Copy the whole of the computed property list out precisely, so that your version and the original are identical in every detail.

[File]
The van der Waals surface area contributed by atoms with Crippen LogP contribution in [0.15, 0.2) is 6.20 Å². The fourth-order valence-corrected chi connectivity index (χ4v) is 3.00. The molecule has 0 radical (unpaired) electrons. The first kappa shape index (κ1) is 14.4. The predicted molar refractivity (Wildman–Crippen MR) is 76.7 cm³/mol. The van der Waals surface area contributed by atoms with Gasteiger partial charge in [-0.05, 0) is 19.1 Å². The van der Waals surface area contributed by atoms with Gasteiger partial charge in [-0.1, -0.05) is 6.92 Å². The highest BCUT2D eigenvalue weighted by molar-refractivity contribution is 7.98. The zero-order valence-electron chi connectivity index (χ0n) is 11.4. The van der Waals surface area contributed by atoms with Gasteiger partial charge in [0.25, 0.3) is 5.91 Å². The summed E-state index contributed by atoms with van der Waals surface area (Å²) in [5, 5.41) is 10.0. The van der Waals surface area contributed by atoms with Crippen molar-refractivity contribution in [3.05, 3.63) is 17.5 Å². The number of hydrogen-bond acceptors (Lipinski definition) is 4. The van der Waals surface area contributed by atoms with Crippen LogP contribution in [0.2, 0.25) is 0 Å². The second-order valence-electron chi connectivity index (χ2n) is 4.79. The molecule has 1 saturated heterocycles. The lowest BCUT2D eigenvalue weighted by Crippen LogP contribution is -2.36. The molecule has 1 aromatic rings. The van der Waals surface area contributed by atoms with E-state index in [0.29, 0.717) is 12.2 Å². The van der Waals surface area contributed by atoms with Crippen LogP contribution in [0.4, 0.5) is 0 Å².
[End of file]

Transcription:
The van der Waals surface area contributed by atoms with Crippen LogP contribution in [0.15, 0.2) is 6.20 Å². The fourth-order valence-corrected chi connectivity index (χ4v) is 3.00. The molecule has 0 radical (unpaired) electrons. The first kappa shape index (κ1) is 14.4. The predicted molar refractivity (Wildman–Crippen MR) is 76.7 cm³/mol. The van der Waals surface area contributed by atoms with Gasteiger partial charge in [-0.05, 0) is 19.1 Å². The van der Waals surface area contributed by atoms with Gasteiger partial charge in [-0.1, -0.05) is 6.92 Å². The highest BCUT2D eigenvalue weighted by molar-refractivity contribution is 7.98. The zero-order valence-electron chi connectivity index (χ0n) is 11.4. The van der Waals surface area contributed by atoms with Gasteiger partial charge in [0.25, 0.3) is 5.91 Å². The summed E-state index contributed by atoms with van der Waals surface area (Å²) in [5, 5.41) is 10.0. The van der Waals surface area contributed by atoms with Crippen molar-refractivity contribution in [3.05, 3.63) is 17.5 Å². The number of hydrogen-bond acceptors (Lipinski definition) is 4. The van der Waals surface area contributed by atoms with Crippen LogP contribution in [0.2, 0.25) is 0 Å². The second-order valence-electron chi connectivity index (χ2n) is 4.79. The molecule has 1 saturated heterocycles. The lowest BCUT2D eigenvalue weighted by Crippen LogP contribution is -2.36. The molecule has 1 aromatic rings. The van der Waals surface area contributed by atoms with E-state index in [0.29, 0.717) is 12.2 Å². The van der Waals surface area contributed by atoms with Crippen LogP contribution in [0.4, 0.5) is 0 Å².